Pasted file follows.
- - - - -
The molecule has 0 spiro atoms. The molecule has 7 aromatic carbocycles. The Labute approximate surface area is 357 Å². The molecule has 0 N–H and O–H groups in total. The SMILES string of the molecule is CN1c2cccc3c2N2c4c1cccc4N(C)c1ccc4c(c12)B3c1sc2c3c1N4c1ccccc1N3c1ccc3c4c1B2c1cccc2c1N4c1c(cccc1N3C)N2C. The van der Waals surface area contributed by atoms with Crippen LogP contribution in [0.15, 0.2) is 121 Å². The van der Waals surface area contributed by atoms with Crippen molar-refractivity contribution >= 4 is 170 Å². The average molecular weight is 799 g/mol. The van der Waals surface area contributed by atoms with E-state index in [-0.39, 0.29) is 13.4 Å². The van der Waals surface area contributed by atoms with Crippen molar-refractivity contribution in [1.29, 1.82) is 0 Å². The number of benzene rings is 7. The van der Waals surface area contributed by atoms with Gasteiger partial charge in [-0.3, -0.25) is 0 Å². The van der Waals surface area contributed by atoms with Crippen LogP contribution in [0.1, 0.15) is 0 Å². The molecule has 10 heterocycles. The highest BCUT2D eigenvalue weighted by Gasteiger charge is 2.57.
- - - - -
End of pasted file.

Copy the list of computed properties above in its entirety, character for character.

The molecule has 0 spiro atoms. The molecule has 7 aromatic carbocycles. The Labute approximate surface area is 357 Å². The molecule has 0 N–H and O–H groups in total. The SMILES string of the molecule is CN1c2cccc3c2N2c4c1cccc4N(C)c1ccc4c(c12)B3c1sc2c3c1N4c1ccccc1N3c1ccc3c4c1B2c1cccc2c1N4c1c(cccc1N3C)N2C. The van der Waals surface area contributed by atoms with Crippen LogP contribution in [0.15, 0.2) is 121 Å². The van der Waals surface area contributed by atoms with Crippen molar-refractivity contribution >= 4 is 170 Å². The average molecular weight is 799 g/mol. The van der Waals surface area contributed by atoms with E-state index in [-0.39, 0.29) is 13.4 Å². The van der Waals surface area contributed by atoms with Crippen molar-refractivity contribution in [1.29, 1.82) is 0 Å². The number of benzene rings is 7. The van der Waals surface area contributed by atoms with Gasteiger partial charge in [-0.3, -0.25) is 0 Å². The van der Waals surface area contributed by atoms with Crippen LogP contribution in [0.1, 0.15) is 0 Å². The molecule has 10 heterocycles. The highest BCUT2D eigenvalue weighted by Gasteiger charge is 2.57.